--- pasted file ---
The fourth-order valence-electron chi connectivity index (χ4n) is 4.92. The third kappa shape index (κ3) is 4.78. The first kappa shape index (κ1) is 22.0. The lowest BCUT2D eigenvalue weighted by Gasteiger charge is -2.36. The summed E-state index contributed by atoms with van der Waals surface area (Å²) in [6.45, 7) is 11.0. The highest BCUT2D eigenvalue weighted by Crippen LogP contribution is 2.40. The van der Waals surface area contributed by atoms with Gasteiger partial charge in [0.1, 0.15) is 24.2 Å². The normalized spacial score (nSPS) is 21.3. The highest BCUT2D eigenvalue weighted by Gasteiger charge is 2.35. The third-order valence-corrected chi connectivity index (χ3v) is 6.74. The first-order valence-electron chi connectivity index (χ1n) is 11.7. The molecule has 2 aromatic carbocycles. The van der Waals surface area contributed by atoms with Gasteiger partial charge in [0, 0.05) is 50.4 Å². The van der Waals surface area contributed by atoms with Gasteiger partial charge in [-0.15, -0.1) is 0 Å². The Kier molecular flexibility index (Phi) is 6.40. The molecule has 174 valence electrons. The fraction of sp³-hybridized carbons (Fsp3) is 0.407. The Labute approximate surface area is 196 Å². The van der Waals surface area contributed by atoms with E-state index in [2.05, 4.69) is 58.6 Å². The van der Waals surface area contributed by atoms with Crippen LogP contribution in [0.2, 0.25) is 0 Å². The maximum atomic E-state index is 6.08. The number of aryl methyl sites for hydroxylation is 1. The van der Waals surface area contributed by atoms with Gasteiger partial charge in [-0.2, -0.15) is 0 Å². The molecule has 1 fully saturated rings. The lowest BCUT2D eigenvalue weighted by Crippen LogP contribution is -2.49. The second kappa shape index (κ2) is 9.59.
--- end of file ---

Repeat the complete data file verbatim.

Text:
The fourth-order valence-electron chi connectivity index (χ4n) is 4.92. The third kappa shape index (κ3) is 4.78. The first kappa shape index (κ1) is 22.0. The lowest BCUT2D eigenvalue weighted by Gasteiger charge is -2.36. The summed E-state index contributed by atoms with van der Waals surface area (Å²) in [6.45, 7) is 11.0. The highest BCUT2D eigenvalue weighted by Crippen LogP contribution is 2.40. The van der Waals surface area contributed by atoms with Gasteiger partial charge in [0.1, 0.15) is 24.2 Å². The normalized spacial score (nSPS) is 21.3. The highest BCUT2D eigenvalue weighted by Gasteiger charge is 2.35. The third-order valence-corrected chi connectivity index (χ3v) is 6.74. The first-order valence-electron chi connectivity index (χ1n) is 11.7. The molecule has 2 aromatic carbocycles. The van der Waals surface area contributed by atoms with Gasteiger partial charge in [0, 0.05) is 50.4 Å². The van der Waals surface area contributed by atoms with Gasteiger partial charge in [-0.15, -0.1) is 0 Å². The Kier molecular flexibility index (Phi) is 6.40. The molecule has 174 valence electrons. The fraction of sp³-hybridized carbons (Fsp3) is 0.407. The Labute approximate surface area is 196 Å². The van der Waals surface area contributed by atoms with E-state index in [2.05, 4.69) is 58.6 Å². The van der Waals surface area contributed by atoms with Crippen LogP contribution in [0.2, 0.25) is 0 Å². The maximum atomic E-state index is 6.08. The number of aryl methyl sites for hydroxylation is 1. The van der Waals surface area contributed by atoms with Gasteiger partial charge in [-0.2, -0.15) is 0 Å². The molecule has 1 fully saturated rings. The lowest BCUT2D eigenvalue weighted by Crippen LogP contribution is -2.49. The second kappa shape index (κ2) is 9.59.